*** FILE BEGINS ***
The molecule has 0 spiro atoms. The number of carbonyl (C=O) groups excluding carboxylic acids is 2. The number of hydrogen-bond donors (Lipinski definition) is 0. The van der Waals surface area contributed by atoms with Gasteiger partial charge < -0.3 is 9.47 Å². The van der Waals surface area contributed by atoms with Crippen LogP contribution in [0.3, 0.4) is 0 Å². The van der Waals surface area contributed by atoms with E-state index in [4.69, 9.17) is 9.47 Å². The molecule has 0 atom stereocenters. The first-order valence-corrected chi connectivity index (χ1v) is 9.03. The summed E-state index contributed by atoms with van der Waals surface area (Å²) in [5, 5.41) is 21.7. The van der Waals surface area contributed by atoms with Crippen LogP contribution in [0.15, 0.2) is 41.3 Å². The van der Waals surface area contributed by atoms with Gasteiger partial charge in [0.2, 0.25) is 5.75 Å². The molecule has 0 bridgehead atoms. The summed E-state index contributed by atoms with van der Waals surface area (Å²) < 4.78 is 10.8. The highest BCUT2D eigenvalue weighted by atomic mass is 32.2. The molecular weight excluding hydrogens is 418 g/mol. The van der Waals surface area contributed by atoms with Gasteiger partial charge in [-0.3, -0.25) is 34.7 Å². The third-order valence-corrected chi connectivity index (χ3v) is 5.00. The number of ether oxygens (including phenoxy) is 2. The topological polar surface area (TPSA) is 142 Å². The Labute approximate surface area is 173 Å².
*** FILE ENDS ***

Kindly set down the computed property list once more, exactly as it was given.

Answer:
The molecule has 0 spiro atoms. The number of carbonyl (C=O) groups excluding carboxylic acids is 2. The number of hydrogen-bond donors (Lipinski definition) is 0. The van der Waals surface area contributed by atoms with Gasteiger partial charge < -0.3 is 9.47 Å². The van der Waals surface area contributed by atoms with Crippen LogP contribution in [0.3, 0.4) is 0 Å². The van der Waals surface area contributed by atoms with E-state index in [4.69, 9.17) is 9.47 Å². The molecule has 0 atom stereocenters. The first-order valence-corrected chi connectivity index (χ1v) is 9.03. The summed E-state index contributed by atoms with van der Waals surface area (Å²) in [5, 5.41) is 21.7. The van der Waals surface area contributed by atoms with Crippen LogP contribution in [0.15, 0.2) is 41.3 Å². The van der Waals surface area contributed by atoms with Gasteiger partial charge in [0.2, 0.25) is 5.75 Å². The molecule has 0 bridgehead atoms. The summed E-state index contributed by atoms with van der Waals surface area (Å²) < 4.78 is 10.8. The highest BCUT2D eigenvalue weighted by atomic mass is 32.2. The molecular weight excluding hydrogens is 418 g/mol. The van der Waals surface area contributed by atoms with Gasteiger partial charge in [-0.3, -0.25) is 34.7 Å². The third-order valence-corrected chi connectivity index (χ3v) is 5.00. The number of ether oxygens (including phenoxy) is 2. The topological polar surface area (TPSA) is 142 Å². The Labute approximate surface area is 173 Å².